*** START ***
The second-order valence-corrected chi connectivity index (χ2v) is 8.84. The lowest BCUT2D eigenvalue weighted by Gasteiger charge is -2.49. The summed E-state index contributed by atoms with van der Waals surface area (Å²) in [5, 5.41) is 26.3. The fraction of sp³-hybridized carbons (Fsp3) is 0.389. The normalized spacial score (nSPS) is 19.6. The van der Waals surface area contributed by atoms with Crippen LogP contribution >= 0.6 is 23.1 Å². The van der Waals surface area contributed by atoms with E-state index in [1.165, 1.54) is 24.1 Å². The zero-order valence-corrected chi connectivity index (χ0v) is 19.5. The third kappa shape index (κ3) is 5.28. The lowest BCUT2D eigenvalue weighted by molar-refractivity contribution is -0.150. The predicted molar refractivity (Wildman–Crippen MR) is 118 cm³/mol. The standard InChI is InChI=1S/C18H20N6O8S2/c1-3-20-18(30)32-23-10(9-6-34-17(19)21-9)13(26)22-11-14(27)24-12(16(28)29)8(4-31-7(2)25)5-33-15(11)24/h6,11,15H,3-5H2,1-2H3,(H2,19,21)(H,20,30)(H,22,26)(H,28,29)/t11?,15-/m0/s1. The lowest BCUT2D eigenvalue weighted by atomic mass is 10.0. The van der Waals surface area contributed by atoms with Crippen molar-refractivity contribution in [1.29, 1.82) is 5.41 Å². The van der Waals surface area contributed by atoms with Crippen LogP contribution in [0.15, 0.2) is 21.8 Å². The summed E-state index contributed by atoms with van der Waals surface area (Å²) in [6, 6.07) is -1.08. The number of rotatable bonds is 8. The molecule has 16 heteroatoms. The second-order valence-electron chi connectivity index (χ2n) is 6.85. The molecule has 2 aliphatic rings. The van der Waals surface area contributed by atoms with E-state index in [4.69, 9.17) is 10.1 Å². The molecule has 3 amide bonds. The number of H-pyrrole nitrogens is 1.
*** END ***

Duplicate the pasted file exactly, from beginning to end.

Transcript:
The second-order valence-corrected chi connectivity index (χ2v) is 8.84. The lowest BCUT2D eigenvalue weighted by Gasteiger charge is -2.49. The summed E-state index contributed by atoms with van der Waals surface area (Å²) in [5, 5.41) is 26.3. The fraction of sp³-hybridized carbons (Fsp3) is 0.389. The normalized spacial score (nSPS) is 19.6. The van der Waals surface area contributed by atoms with Crippen LogP contribution >= 0.6 is 23.1 Å². The van der Waals surface area contributed by atoms with E-state index in [1.165, 1.54) is 24.1 Å². The zero-order valence-corrected chi connectivity index (χ0v) is 19.5. The third kappa shape index (κ3) is 5.28. The lowest BCUT2D eigenvalue weighted by molar-refractivity contribution is -0.150. The predicted molar refractivity (Wildman–Crippen MR) is 118 cm³/mol. The standard InChI is InChI=1S/C18H20N6O8S2/c1-3-20-18(30)32-23-10(9-6-34-17(19)21-9)13(26)22-11-14(27)24-12(16(28)29)8(4-31-7(2)25)5-33-15(11)24/h6,11,15H,3-5H2,1-2H3,(H2,19,21)(H,20,30)(H,22,26)(H,28,29)/t11?,15-/m0/s1. The lowest BCUT2D eigenvalue weighted by atomic mass is 10.0. The van der Waals surface area contributed by atoms with Crippen molar-refractivity contribution in [1.29, 1.82) is 5.41 Å². The van der Waals surface area contributed by atoms with Crippen LogP contribution in [0.15, 0.2) is 21.8 Å². The summed E-state index contributed by atoms with van der Waals surface area (Å²) in [6, 6.07) is -1.08. The number of rotatable bonds is 8. The molecule has 16 heteroatoms. The second-order valence-electron chi connectivity index (χ2n) is 6.85. The molecule has 2 aliphatic rings. The van der Waals surface area contributed by atoms with E-state index in [4.69, 9.17) is 10.1 Å². The molecule has 3 amide bonds. The number of H-pyrrole nitrogens is 1.